Looking back at the men who broke the color barrier in Ivy League golf

Rick Hyde and Burton Smith
Allison Bourne-Vanneck
Burton Smith, left, and Rick Hyde returned to Princeton in the fall of 2009 for the first time since their college days.

At Argyle Country Club in the rolling hills of Silver Spring, Md., the two golfers preparing to tee off aren't wearing aviator sunglasses and they no longer sport afros.

There's no sight of the persimmon Wilson Staff drivers that used to be "clutch," and the fitted white cotton Princeton golf shirts they once wore have been replaced with more colorful ones in, well, different sizes.

After all, it's no longer 1975.

On this brisk autumn day, no Ivy League opponents wait to be taken down, and Princeton Coach Bill Quackenbush is not urging on the two black players who broke the color barrier in Ivy League golf as surely as other athletes had done in other sports much earlier.

But that was more than three decades ago. Today, Rick Hyde (Princeton '75) and Burton Smith (Princeton '77) are simply two guys playing the game they love, the game they've always loved.

Although it has been 33 years, Princeton golf has never entirely left Hyde and Smith, nor should it. While there have been recent stories written about Andia Winslow, an African American golfer at Yale (class of 2004), little has been written about Hyde and Smith, who were pioneers before Winslow was born.

And while much has changed after 33 years, for these Princeton grads some things prove to be eternal: Same swings, same swagger, same chatter — all are evident as a middle-aged lefty tees it up and rips his first shot down the fairway of the 408-yard par-4.

"Just another day at the office," says Smith, twirling his MacGregor driver.

"Don't worry, that's the only shot he's got," says Hyde before bombing his drive down the left side of the fairway.

If anybody would know, it's Hyde, the first African American to play golf in the Ivies.

It's the same shot he witnessed as a Princeton junior back at Springdale Golf Club, home course of the Tigers, in 1974, when Smith was a freshman walk-on.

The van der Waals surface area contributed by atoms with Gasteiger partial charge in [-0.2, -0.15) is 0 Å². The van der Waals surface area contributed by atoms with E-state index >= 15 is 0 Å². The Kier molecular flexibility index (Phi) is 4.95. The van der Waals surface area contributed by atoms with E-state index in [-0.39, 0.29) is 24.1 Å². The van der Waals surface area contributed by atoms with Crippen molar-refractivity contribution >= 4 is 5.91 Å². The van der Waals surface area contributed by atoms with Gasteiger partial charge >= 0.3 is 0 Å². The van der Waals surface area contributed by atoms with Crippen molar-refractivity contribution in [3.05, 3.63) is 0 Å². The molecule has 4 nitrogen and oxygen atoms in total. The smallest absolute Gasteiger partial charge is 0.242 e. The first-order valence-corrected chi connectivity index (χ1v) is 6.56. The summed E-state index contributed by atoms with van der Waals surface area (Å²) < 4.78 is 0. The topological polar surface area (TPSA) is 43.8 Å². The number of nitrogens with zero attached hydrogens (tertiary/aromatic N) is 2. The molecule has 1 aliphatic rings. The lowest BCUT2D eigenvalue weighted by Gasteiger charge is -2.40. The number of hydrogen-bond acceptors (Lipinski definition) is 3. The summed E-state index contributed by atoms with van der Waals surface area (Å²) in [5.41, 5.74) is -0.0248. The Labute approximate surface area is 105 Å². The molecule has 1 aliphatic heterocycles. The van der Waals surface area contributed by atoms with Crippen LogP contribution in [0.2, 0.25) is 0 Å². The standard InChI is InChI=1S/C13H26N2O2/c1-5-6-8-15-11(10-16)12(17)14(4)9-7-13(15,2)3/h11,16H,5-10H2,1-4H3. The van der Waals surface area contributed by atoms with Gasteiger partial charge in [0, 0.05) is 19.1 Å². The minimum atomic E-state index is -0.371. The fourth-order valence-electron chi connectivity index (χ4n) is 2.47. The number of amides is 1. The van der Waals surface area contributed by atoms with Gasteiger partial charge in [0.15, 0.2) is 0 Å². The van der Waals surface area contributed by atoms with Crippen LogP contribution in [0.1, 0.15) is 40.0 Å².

"Burton was a wonderful breath of fresh air, a ray of light," says Hyde. "Once I realized, 'Hey, there's a brother who can play golf,' I was like, 'Oh, heck yeah!' So we played all the time. And it was cool."

Rick Hyde: An Anomaly

Long before coming to Princeton, a world of privilege and tradition, Hyde was just a black kid in Washington, D.C., beating balls on the courses that let him — black-friendly courses like Langston, East Potomac and Falls Road.

"There were only a few courses we could play," Hyde says. "All the private clubs — no black golfers on them at all. Which was not a big deal. I wasn't like, 'Oh, we can't play these courses — I'm sad.' I was a kid happy to be along with the other big guys."

One of those "big guys" was Lee Elder, who lived in Maryland back then and in '75 would become the first African American to play in the Masters.

"As a youngster, the guys would get me into these betting situations," Hyde says, "but I ain't playing Lee.... I know who you are, Lee Elder. I can't play you. You're going to beat me. I'm not going to just give you money!"

Back then, Hyde was an anomaly — a kid who never took lessons yet shot in the low 70s. He was a 14-year-old playing with a man like Elder and hustling with other "big guys" such as Chuck Thorpe, a long-hitter from Virginia and the brother of Jim Thorpe, a three-time PGA Tour winner who went on to win 13 other times on the Champions tour.

"If I could play with Chuck ... he was the player back then," Hyde says. "These guys were competitive. I wanted to play them. I wanted a match."

That's how Hyde learned to become a competitor — playing against "sharks in the water," he says.

"You learn when you don't have but the four dollars your mother gave you to buy a hamburger and you're in a match for $150, $200," says Hyde, "which was a lot of money back in the '60s, like $2,000 today. You know you can't afford to lose."

From Junior Golf to the Ivy League

The D.C. shark tank was a merciless proving ground, but Hyde showed he could swim in it. He did so well, in fact, that during summer breaks he played against professionals in state opens in Rhode Island and Massachusetts. As a senior in high school Hyde shot a 68 to win the 1970 Metropolitan Schoolboy Championship — and catch the eye of Princeton's Quackenbush. But Hyde admits that he's still not sure how he wound up on the Tiger team.

"I didn't understand the whole dynamics of recruitment back then," he says. "I know I applied to Princeton and got in. I got to Princeton and the golf coach knew all about me and wanted me to play."

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